A world of hurt

news: A world of hurt

I AM a man of a thousand wishes, a child speechless in the biggest sweet shop in the universe, a cripple vocally inarticulate. I am not from Mars, I come from somewhere infinitely further away, a place I have long forgotten.

My dreams have many colours. While awake, I often hear the horns of Jericho, but the walls never, ever fall. I am a prisoner of my own device, a professional fugitive, running, yet never able to escape – from myself.

I seek refuge in all manner of things, build castles in the air, but the ship from which I was never marooned remains an elusive spectre. The boy has grown but has remained a spectator, jealously guarding his spirit, the cork sitting firm, akin to that sealing a bottle of rare vintage, never to be tasted. A silent plea in brimming eyes is my solitary offering, a hint of humanity in a vacuum encased by steel.

Someone, I never remember who, once said: “It’s better to have loved and lost than not to have loved at all.” What is love? On a personal level, we must distinguish between lust, infatuation, paternal ties, desire and possession – yet none of these are “love”. Love is something created and packaged to sell books and films, a pink substance not unlike a food additive, to give taste and colour. Love is a tie.

“Love thy neighbour” the bible tells us and I am sure that the Koran and other holy scriptures extol similar virtues. Does anyone though? I don’t. They come home at three in the morning, have loud arguments and dump their rubbish on the front lawn. Other people do love their neighbours and divorce rates are soaring. No seriously, do we live our lives extending the hand of friendship? I think not.

Our Gods have become selfishness, greed and self-preservation. The whole world is at war with itself on different levels, causing hurt and being hurt directly and indirectly. And the few crazed and misguided zealots apart, the ultimate victims are you and I. Unfortunately, it all boils down to mankind’s inability to give, to love. Love is a commodity to be traded, a counter on the bargaining table of human relationships.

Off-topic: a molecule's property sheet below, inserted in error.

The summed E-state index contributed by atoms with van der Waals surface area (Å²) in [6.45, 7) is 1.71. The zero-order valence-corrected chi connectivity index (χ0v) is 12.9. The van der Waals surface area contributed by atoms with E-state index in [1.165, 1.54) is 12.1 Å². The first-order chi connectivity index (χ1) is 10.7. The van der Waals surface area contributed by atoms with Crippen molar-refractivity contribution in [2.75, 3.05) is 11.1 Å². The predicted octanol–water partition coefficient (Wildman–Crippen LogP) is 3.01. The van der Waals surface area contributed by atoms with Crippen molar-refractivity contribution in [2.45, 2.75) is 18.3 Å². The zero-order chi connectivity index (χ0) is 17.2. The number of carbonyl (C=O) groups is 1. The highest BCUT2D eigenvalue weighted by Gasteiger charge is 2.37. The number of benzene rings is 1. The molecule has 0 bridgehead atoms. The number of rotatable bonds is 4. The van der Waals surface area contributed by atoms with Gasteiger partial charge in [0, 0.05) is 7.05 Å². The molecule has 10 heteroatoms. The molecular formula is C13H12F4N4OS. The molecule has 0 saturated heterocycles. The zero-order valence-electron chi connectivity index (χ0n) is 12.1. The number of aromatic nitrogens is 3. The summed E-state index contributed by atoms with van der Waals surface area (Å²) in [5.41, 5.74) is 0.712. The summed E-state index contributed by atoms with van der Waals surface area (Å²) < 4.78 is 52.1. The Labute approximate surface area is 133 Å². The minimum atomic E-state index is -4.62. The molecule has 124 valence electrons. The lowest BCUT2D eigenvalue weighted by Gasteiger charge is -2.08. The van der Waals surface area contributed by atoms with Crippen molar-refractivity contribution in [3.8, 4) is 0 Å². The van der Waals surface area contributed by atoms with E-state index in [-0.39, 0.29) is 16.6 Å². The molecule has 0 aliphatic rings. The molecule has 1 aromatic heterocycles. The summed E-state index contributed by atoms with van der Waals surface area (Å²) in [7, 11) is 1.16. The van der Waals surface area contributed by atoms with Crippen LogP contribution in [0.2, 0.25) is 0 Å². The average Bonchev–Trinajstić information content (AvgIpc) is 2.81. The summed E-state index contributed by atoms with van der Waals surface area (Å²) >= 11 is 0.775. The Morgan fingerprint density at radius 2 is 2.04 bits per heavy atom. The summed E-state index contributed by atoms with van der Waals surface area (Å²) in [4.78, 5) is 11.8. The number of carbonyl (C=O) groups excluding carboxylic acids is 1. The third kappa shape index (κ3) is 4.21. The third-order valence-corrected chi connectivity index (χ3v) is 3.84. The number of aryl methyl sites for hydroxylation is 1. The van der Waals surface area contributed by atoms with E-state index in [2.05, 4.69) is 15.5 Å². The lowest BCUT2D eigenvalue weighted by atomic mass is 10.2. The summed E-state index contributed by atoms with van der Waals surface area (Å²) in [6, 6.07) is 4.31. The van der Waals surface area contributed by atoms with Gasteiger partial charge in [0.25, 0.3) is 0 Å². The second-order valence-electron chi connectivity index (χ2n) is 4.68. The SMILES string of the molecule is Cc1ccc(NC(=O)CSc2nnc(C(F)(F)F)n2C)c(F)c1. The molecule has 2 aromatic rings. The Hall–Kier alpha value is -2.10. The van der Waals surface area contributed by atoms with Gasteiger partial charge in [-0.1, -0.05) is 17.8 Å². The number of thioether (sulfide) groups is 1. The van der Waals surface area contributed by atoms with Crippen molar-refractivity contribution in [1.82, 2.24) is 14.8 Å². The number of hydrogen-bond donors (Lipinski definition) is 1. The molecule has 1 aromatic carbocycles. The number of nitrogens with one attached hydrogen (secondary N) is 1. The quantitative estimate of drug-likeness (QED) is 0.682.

“No pain, no gain,” they say. I am afraid that we are all in for a great deal more prolonged pain before meriting any sort of “gain”. The path to betterment and spiritual “largesse” is clear, but we continue to fight in the wilderness.

These charges, brought against myself as much as anyone, apply individually as they do globally. And, please, don’t throw your church at me, that temple of all-seeing goodness, radiant in its halo of love and forgiveness. Go there if you must, refuse to look, take shelter, but don’t expect my blessing. We all have our personal deity something we believe in, and turn to, for guidance in times of need. But I don’t hold with paying lip service to institutionalised hypocrisy. And then there are the demons.

Open any newspaper or switch on the television and you are confronted with ample proof of just how far removed we still are from beginning to love one another. I won’t even start to talk about the organised, legally sanctioned mass killings that blight every single day of our history in some part of the world or other. War is not civilisation, war is not love. War is savage, inhumane and inexcusable, regardless of how it is justified or “marketed”. Yet nations, supposedly “highly developed”, still indulge in this barbarism. The collective actions of a political entity sadly also reflect the individual values and behaviour of its citizens – normal people, in other words, you me, the guy next door.